Because The Randomizer uses a proprietary sequence of random generation as outlined at the beginning of this document, true random selection can be achieved. In addition, although the Randomizer is designed to use name and number data, we recommend using number IDs only to eliminate any perceived discrimination based on names.

Legal Implications of Methodology and Fairness

Lawsuits in Drug Testing Programs

The Randomizer is ideal for a number of applications where true randomization is called for and is the only random selection software that has been found as a mathematically valid method of random selection by the United States government (see pages 6 & 22 at this link).

In conducting random drug testing, employers must balance legal liabilities due to lawsuits (brought by unhired applicants and employees who refuse to take the test or who are discharged or disciplined for positive test results) against the well-being of customers, clients, fellow employees, and members of the general public who may be injured or affected by a drug-using employee. Settlements in the former category are usually in the low thousands of dollars, while those in the latter are often in the millions.

Courts are holding more and more companies responsible for mistakes made by poorly trained personnel operating without well-conceived guidelines. As courts have declared, there is enormous liability when a company does nothing or does the wrong thing in the face of the clear evidence of drug and/or alcohol abuse throughout the workplaces of our country.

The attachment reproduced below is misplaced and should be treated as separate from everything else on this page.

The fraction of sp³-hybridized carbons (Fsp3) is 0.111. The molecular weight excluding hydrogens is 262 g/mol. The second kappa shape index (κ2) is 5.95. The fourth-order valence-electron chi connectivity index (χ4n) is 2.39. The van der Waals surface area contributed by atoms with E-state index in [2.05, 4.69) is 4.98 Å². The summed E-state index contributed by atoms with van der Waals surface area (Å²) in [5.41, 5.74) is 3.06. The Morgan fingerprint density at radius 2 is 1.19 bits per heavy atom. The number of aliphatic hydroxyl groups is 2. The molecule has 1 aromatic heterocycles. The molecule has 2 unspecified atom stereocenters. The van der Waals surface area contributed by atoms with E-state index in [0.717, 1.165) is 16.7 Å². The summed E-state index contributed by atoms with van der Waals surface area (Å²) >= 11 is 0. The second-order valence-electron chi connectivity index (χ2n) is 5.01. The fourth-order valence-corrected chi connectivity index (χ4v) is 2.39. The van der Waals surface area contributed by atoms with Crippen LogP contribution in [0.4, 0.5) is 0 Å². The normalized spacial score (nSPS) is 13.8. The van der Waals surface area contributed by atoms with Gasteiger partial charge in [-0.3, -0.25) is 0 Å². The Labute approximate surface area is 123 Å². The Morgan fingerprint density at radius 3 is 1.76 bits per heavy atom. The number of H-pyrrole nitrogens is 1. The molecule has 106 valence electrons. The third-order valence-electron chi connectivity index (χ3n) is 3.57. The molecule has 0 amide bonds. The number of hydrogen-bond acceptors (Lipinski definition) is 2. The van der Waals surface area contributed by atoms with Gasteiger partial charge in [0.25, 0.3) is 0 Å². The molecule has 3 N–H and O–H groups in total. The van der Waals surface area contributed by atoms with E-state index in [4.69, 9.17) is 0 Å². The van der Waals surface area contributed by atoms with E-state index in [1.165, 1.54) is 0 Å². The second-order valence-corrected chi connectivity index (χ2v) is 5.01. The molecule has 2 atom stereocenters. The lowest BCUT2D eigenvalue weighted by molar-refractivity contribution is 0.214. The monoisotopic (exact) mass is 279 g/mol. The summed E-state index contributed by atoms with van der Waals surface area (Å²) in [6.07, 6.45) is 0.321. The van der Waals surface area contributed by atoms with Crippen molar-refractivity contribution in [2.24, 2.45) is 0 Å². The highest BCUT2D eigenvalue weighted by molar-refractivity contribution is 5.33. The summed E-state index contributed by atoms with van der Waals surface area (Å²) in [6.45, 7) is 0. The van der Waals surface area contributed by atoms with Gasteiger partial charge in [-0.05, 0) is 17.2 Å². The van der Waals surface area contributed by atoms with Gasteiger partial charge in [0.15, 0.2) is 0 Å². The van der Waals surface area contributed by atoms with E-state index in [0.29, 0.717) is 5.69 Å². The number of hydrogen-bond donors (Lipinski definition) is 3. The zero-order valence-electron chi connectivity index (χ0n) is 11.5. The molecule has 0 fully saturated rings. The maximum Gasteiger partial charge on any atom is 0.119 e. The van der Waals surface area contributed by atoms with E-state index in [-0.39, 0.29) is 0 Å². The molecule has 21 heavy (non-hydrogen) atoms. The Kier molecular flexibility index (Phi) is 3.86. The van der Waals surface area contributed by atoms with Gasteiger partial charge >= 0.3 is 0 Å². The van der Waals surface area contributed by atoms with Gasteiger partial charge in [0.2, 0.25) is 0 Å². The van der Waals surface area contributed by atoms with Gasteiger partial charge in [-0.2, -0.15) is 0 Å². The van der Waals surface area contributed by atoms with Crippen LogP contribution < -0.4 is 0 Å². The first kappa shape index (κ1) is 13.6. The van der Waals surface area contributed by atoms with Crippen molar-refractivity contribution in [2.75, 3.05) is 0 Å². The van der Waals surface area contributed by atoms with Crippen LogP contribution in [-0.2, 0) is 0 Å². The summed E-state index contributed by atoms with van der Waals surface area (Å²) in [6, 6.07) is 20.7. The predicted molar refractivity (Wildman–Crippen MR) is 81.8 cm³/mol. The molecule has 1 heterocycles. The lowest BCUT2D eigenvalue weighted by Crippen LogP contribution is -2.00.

It is important that corporations and institutions disclose to those being tested that a random testing program is taking place.

In most all environments, agreement to participate in a testing program is a condition of employment or enrollment, and right or wrong, rights to bringing suit are waived with the acceptance of that employment or enrollment. So the legal implications are a) A professionally administered testing program is not in any significant danger of legal action from a test participant, and b) If legal action was to take place, an expert witness could dispel any reasonable doubt that the random selection process was somehow 'rigged' toproduce specific results or was discriminatory.

In the event that there is some type of lawsuit by an individual brought against a testing program, rarely is the actual testing methodology as it applies to selection procedures relevant. Suits are typically of the types listed below (from Indiana Prevention Resource Center at Indiana University Drug Testing Prevention Primer):

“Drug testing related lawsuits filed against employers include invasion of privacy, wrongful discharge, defamation, intentional infliction of emotional distress, employer negligence, assault and battery, false imprisonment, and discrimination against minorities or people with disabilities.”

The point here is that the only type of suit mentioned above that is at all related to test selection is that of discrimination against minorities or people with disabilities. Since The Randomizer only requires Name and/or Social Security Number (or Employee Number) as data, discrimination is not possible if all employee data is entered.